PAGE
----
Naturespeak A naturalist's view of the world

July 27, 2007

Pancake Pig

Filed under: Uncategorized — wykes @ 11:22 pm

    In order to fully understand the Spiny Soft-shelled Turtle, you must change your way of thinking about turtles in general. It has been a few years since I’ve seen one of these remarkable creatures, so was delighted when one was brought in the other day. A Good Samaritan rescued it from the centerline as it was in the risky process of crossing the road. Take a look at this portrait of the wanderer herself, and you’ll agree this is one odd looking beast.

  While it is not unusual to find turtles crossing the road, it is unusual to find a Soft-shell doing it. They rarely leave the water and venture onto land only as far as absolutely necessary in order to lay eggs or bask in the sun.  In both cases they remain within a few energetic paces of the water’s edge.  When startled, they can be incredibly fast at closing the gap to their liquid refuge. Seeing a Soft-shell doing such a sprint will cause you to put aside your notions that all turtles are slow on land.  I believe this individual was on a mission to find a new waterway after its old place dried up. It was a bit chapped. Land travel is risky business for a turtle with sensitive skin and no external shell.

  Most turtles have a solid bony shell which serves as their refuge for head, feet and tail when danger looms. Their shell consists of a layer of bone, directly connected to the ribs, covered with a layer of dry skin plates called scutes. The Soft-shell has relegated its shell to a central disc of bony plates covered over by a thick layer of tough leathery skin. They cannot completely withdraw their body parts.  Take a look at this detail shot of the olive green skin on the top “shell” (carapace) and this shot of the brilliant white underside (plastron). The overall appearance is that of a speckled pancake with the texture akin to leather or vinyl. It is tough and rubbery but susceptible to cuts, scrapes, or tooth punctures.

  To make up for this lack of a protective shell, these turtles pack a vicious wallop in the form of a lightning fast bite. Sharp edged jaws and a long neck combine for a convincing “one-two” defensive move. The particular turtle that I photographed happened to be a gentle soul and allowed herself to be handled, but don’t expect the same from others of her kind. Female Soft-shells are covered with a sparse array of simple spots or blotches on their shells, while males are adorned with open circle spots called ocelli (that’s “o-sell-eye”, a term meaning eye spots).   In their native element, these disc shaped turtles employ their shells for a much more refined purpose that mere protection.  Since they live in sandy or gravelly bottomed lakes and rivers, the shell pattern perfectly blends them into that environment. They habitually settle into the bottom and await prey, in the form of fish or aquatic insects, to drift ignorantly over them.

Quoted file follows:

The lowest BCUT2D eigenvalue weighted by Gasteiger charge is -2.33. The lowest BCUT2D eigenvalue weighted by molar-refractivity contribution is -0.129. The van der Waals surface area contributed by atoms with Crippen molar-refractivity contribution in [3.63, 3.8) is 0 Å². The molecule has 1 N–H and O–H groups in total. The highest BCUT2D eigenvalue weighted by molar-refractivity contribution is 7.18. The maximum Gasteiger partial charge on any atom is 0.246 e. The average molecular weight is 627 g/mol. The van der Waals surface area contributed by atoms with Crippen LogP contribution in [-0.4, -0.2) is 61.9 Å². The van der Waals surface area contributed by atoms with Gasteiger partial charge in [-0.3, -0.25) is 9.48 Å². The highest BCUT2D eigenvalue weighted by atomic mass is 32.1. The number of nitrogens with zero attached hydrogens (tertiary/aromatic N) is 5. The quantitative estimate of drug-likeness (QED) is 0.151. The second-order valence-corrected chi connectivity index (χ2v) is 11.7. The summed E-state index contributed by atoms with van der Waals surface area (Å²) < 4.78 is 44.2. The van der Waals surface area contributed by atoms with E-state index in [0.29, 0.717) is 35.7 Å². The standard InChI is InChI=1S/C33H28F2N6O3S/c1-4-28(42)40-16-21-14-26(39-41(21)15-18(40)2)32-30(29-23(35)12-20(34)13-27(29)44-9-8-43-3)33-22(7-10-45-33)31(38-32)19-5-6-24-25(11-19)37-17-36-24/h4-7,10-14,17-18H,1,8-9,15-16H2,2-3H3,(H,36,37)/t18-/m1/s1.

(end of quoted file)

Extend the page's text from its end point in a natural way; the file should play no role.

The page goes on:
Take a look at this view, and you’ll see where the “Spiny” part of the name comes from.  There are a dozen or so bumps or cones projecting from the leading edge of the shell.  I personally wouldn’t call these things spines, but then again I wasn’t around to voice that opinion when these things were named.  There are other kinds of soft-shells that don’t have these bumps, so they do serve as an irritating identifying feature if nothing else.

  Faced with the necessity of spending extended intervals of time lying motionless on the bottom, the soft shell has devised several ways to breathe without giving itself away. Take a look at this detail shot of that wonderful little breathing straw of a snout. These living snorkels can extend their long necks to the surface in order to poke their pig like nose into the air for a quick breath – without moving the rest of the body and blowing their cover.

  The snorkel method only works in very shallow water, so in deeper environs this turtle converts to skin breathing. Like a hybrid vehicle, it converts from atmospheric air via the lungs to water bound oxygen via permeable membranes in the skin. In essence, the skin acts like a giant gill and absorbs oxygen directly from the water.  The thin skin layer of the mouth interior and the lining of the cloaca is especially suited to this kind of respiration.  They move water back and forth in the mouth cavity by means of a hyoid bone which pumps water in and out (this is pretty much what fish do). As long as the animal doesn’t exert too much effort, lung breathing is downright unnecessary.

 Just to clarify things, the cloaca is a nice term for anal opening, so the long and short of it is that the Spiny Soft-shell  breathes through both its front and rear end. Thank God Jacques Cousteau invented the aqua lung, otherwise we humans might have been required to develop a method of anal breathing for our extended underwater dives. We’ll leave that impressive skill to the likes of the pig nose pancake.

1 Comment »

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    Comment by Meemii — May 17, 2010 @ 1:03 am

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